Principles Of Warfare: Clausewitz And Jomini

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Principles of warfare: Clausewitz and Jomini

Principles of warfare: Clausewitz and Jomini


Clausewitz defined war as an act of violence to force an opponent to fulfill our will. This definition establishes violence as the root means of war, while also affirming that its purpose is to impose one's will on an adversary. Thus, for Clausewitz, all the underlying cause-and-effect relationships of war were based on the use of violence, or the threat of it.


Clausewitz defined war's nature according to three essential forces hostility, chance, and purpose that can be found in every war. The first force, hostility, can take two forms: hostile feelings and hostile intentions. Hostile feelings need not exist for war to occur; however, hostile intentions one party advancing its interests at the expense of another is present in every war. Purpose is probably the decisive factor in shaping war's nature because it defines (or should define) the military goal. War's purpose can vary in kind from total conquest to a negotiated settlement.

Clausewitz's contemporary and rival, Antoine Jomini, presents a significantly different perception of what war is and how warfare is conducted. Where Clausewitz approaches war as a violent endeavor, which at best can be marginally contained by government mindful of its political objectives and a military commander of genius proportion, Jomini views war as a more rational pursuit, an endeavor that can be mastered by any commander who applies an objective set of universal principles. Like Clausewitz, Jomini is writing in the shadow of the Napoleonic Wars, but unlike Clausewitz, Jomini served on the staff of one of Napoleon's commanders with whom he experienced the early French victories. Jomini's examination of war focuses on the military's quest for decisive battle. He presents no distinction between war and warfare. The state's role is to decide to engage in war, and the remainder of the activity resides with the military commander who pursues the defeat of the enemy forces. For Jomini, there is no concern about matching military objectives to an overarching policy. Likewise, Jomini has little interest in the role that national will plays in supporting the army. Clausewitz asserted that disregarding the passion that accompanies warfare reduces it to a mere algebra problem, but Jomini turns war into a geometry problem, a map problem that identifies lines of operation and seeks for decisive points on the battlefield.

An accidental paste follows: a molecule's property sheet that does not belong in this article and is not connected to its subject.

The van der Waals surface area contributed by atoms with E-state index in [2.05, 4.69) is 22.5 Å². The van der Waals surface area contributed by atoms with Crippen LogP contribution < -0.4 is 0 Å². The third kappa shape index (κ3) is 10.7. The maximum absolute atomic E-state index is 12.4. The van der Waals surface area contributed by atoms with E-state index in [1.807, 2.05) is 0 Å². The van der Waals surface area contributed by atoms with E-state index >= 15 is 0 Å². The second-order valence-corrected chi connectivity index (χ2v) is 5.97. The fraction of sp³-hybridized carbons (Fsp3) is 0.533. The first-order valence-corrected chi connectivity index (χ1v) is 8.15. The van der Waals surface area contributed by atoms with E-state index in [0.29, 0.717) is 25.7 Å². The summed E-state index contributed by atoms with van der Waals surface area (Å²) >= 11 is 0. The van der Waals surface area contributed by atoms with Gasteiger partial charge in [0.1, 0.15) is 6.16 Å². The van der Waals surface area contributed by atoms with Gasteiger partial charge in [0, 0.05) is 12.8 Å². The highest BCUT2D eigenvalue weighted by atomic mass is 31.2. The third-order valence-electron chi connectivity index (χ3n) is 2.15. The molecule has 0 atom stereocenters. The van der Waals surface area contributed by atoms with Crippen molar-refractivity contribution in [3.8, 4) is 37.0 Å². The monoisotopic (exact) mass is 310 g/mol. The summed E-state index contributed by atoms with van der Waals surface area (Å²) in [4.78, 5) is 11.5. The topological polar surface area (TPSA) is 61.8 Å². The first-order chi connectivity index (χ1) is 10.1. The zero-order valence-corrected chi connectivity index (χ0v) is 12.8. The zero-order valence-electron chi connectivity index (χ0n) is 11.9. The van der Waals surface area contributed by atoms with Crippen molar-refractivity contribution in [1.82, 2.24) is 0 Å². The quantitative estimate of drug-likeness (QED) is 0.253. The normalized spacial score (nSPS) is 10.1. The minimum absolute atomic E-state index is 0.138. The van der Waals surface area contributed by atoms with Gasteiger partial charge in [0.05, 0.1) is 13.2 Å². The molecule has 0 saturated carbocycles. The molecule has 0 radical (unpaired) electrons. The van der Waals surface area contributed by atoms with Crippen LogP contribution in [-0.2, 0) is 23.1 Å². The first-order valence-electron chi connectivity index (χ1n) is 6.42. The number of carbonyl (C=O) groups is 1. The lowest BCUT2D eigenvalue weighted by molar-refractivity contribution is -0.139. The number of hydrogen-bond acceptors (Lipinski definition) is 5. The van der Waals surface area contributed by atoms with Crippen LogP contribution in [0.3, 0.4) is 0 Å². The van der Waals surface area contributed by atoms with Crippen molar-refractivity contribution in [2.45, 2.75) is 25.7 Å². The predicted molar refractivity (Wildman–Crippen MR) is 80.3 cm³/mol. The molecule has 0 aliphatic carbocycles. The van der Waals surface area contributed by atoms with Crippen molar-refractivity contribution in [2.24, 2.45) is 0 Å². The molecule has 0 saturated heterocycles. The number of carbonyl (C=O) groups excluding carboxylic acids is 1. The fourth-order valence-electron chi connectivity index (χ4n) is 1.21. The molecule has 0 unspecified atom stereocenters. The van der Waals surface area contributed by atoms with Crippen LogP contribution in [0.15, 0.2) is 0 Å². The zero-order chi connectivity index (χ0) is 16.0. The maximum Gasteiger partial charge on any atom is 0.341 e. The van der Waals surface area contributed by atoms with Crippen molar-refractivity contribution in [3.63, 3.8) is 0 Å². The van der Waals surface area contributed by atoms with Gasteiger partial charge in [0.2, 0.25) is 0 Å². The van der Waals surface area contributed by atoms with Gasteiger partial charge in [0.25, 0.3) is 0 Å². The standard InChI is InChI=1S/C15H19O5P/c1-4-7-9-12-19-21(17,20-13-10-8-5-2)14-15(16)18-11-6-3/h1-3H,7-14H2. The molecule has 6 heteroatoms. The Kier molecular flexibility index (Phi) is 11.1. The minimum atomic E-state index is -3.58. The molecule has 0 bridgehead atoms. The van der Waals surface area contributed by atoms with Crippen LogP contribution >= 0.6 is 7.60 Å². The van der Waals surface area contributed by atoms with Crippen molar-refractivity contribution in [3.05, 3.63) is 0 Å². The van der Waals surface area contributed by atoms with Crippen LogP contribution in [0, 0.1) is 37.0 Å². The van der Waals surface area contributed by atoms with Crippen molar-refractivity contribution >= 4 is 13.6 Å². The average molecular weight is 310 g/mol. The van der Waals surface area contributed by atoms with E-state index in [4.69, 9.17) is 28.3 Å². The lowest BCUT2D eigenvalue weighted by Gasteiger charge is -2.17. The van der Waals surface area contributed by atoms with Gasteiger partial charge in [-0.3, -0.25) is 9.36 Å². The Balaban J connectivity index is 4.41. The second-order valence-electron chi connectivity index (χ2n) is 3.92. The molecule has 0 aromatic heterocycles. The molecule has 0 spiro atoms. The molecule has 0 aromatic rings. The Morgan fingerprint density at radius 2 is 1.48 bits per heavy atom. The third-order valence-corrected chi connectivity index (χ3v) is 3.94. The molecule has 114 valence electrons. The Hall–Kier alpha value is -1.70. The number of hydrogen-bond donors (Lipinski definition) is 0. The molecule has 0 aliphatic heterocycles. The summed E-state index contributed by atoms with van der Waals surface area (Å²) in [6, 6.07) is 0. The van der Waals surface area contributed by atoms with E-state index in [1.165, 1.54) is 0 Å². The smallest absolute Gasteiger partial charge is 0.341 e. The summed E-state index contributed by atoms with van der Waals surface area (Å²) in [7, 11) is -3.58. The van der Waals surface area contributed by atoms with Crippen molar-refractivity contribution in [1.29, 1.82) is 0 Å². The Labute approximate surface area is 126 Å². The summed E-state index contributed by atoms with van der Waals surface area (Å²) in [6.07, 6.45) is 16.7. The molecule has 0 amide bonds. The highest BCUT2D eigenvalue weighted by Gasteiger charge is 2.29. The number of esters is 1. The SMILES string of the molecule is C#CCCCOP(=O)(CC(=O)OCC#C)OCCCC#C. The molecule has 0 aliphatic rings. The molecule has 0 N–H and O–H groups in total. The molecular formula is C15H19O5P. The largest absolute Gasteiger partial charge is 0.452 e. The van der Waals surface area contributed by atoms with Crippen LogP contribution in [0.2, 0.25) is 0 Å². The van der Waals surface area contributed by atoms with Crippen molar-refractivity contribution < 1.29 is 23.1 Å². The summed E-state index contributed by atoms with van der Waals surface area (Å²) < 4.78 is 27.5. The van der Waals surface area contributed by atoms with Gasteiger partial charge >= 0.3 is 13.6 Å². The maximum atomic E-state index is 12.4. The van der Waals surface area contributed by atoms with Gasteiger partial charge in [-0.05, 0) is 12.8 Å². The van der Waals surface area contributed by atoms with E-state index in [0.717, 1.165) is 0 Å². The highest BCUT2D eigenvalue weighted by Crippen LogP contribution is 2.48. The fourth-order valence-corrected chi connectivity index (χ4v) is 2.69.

Clausewitz combined these forces into a single, enduring conception of war's nature, which he referred to as a wondrous trinity. War's nature is, in short, dynamic and changeable due to the kinds of forces that come into play. Clausewitz also determined that war is not a separate thing but rather indissoluble from political activity. He defined political activity or politics as the interaction of governments and peoples what today might be referred to as internal and external political relations. War did not interrupt this interaction but continued it, though by violent means. However, Clausewitz's formulation has created some confusion because some of his interpreters have taken policy and politics as the same ...
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